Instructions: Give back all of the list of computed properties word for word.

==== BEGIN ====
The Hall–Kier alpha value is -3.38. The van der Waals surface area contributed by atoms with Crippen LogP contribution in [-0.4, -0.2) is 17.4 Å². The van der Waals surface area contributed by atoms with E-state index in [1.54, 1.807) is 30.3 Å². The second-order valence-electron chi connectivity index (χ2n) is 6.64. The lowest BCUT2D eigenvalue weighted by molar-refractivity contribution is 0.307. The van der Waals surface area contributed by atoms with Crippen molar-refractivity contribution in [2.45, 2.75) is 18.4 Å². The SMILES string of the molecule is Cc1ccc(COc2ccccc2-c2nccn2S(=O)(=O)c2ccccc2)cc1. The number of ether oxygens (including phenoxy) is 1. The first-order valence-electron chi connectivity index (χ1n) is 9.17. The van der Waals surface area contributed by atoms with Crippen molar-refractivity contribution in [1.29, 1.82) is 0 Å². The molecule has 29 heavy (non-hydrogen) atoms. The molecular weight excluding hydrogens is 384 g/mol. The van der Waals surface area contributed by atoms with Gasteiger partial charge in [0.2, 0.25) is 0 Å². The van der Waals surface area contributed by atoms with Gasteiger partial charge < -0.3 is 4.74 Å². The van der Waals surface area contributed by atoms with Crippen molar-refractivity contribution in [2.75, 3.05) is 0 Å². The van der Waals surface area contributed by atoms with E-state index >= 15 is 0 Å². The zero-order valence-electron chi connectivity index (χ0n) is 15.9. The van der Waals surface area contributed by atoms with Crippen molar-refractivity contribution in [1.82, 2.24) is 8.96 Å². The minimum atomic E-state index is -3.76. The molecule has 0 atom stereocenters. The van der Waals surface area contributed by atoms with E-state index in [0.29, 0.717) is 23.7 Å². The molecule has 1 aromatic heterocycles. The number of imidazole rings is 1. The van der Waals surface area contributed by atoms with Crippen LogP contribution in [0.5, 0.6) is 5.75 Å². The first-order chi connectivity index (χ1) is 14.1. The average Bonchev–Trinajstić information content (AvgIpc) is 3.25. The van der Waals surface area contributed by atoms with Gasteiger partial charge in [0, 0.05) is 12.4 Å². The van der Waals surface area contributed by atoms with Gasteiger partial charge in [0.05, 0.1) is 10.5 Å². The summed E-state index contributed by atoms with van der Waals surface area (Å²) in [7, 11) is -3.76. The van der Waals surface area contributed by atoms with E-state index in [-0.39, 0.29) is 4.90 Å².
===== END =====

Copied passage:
The Hall–Kier alpha value is -3.38. The van der Waals surface area contributed by atoms with Crippen LogP contribution in [-0.4, -0.2) is 17.4 Å². The van der Waals surface area contributed by atoms with E-state index in [1.54, 1.807) is 30.3 Å². The second-order valence-electron chi connectivity index (χ2n) is 6.64. The lowest BCUT2D eigenvalue weighted by molar-refractivity contribution is 0.307. The van der Waals surface area contributed by atoms with Crippen molar-refractivity contribution in [2.45, 2.75) is 18.4 Å². The SMILES string of the molecule is Cc1ccc(COc2ccccc2-c2nccn2S(=O)(=O)c2ccccc2)cc1. The number of ether oxygens (including phenoxy) is 1. The first-order valence-electron chi connectivity index (χ1n) is 9.17. The van der Waals surface area contributed by atoms with Crippen molar-refractivity contribution in [1.29, 1.82) is 0 Å². The molecule has 29 heavy (non-hydrogen) atoms. The molecular weight excluding hydrogens is 384 g/mol. The van der Waals surface area contributed by atoms with Gasteiger partial charge in [0.2, 0.25) is 0 Å². The van der Waals surface area contributed by atoms with Gasteiger partial charge < -0.3 is 4.74 Å². The van der Waals surface area contributed by atoms with Crippen molar-refractivity contribution in [2.75, 3.05) is 0 Å². The van der Waals surface area contributed by atoms with E-state index >= 15 is 0 Å². The zero-order valence-electron chi connectivity index (χ0n) is 15.9. The van der Waals surface area contributed by atoms with Crippen molar-refractivity contribution in [1.82, 2.24) is 8.96 Å². The minimum atomic E-state index is -3.76. The molecule has 0 atom stereocenters. The van der Waals surface area contributed by atoms with E-state index in [0.29, 0.717) is 23.7 Å². The molecule has 1 aromatic heterocycles. The number of imidazole rings is 1. The van der Waals surface area contributed by atoms with Crippen LogP contribution in [0.5, 0.6) is 5.75 Å². The first-order chi connectivity index (χ1) is 14.1. The average Bonchev–Trinajstić information content (AvgIpc) is 3.25. The van der Waals surface area contributed by atoms with Gasteiger partial charge in [0, 0.05) is 12.4 Å². The van der Waals surface area contributed by atoms with Gasteiger partial charge in [0.05, 0.1) is 10.5 Å². The summed E-state index contributed by atoms with van der Waals surface area (Å²) in [7, 11) is -3.76. The van der Waals surface area contributed by atoms with E-state index in [-0.39, 0.29) is 4.90 Å².